There are multiple childbirth related considerations for someone with vaginismus about their pregnancy journey. These are: 

  • Psychological preparation: There can be anticipation of pain and anxiety for women with vaginismus during the process of pregnancy, including antenatal examinations. A sensitive and multidisciplinary medical team would be essential to consult beforehand and set adequate expectations from the process, including the physical examinations that might be required. Inadequate birthing preparation may increase anxiety. Additional care such as relaxation techniques can be sought. 
  • Seek vaginismus treatment prior to the process: Vaginal delivery in women with vaginismus is possible. However, it requires sensitive medical staff and the frequency of vaginal examinations might have to be reduced to an absolute minimum. It is advisable to seek treatment for vaginismus before trying for pregnancy. Utmost care and sensitivity from the medical staff would be needed to reduce incidence of secondary vaginismus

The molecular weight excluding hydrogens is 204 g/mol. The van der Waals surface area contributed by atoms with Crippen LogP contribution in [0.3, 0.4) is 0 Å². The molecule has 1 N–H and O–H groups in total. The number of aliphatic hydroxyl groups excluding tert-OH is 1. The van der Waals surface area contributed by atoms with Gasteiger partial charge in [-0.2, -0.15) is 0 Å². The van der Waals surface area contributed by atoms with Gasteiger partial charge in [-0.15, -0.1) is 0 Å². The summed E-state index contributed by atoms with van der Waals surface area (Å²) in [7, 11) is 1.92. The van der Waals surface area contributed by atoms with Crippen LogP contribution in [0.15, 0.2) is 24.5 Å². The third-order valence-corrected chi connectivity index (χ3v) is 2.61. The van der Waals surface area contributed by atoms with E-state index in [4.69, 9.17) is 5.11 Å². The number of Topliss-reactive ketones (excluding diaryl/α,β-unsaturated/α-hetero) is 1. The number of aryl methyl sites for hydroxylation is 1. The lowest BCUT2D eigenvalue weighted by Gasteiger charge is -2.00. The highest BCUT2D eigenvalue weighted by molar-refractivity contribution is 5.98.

• Physical Preparation: Consulting a pelvic health physiotherapist (we have a great team at Proactive for Her!) is essential to help anyone, especially someone experiencing vaginismus to prepare for delivery. This is beneficial for those planning either a vaginal or cesaeran delivery. Physiotherapists help prepare the body for a growing baby, along with pain management so that the pregnancy and birthing journey for those with vaginismus is as comfortable as possible. 
  • Discuss availability of alternate delivery options: In consultation with the medical team, alternate delivery options such as a caesarean section delivery can be explored for those with vaginismus. 



What are Your Next Steps for Treatment?

As discussed above, women with vaginismus can get pregnant and have a vaginal delivery. Healing vaginismus has multi-faceted benefits, apart from the ability to have penetrative sex and have the option of natural conception and vaginal delivery, which often go unacknowledged. These include improved self-worth and self-confidence, change in sex-negative beliefs, improved body image, reduced strain on relationships, etc.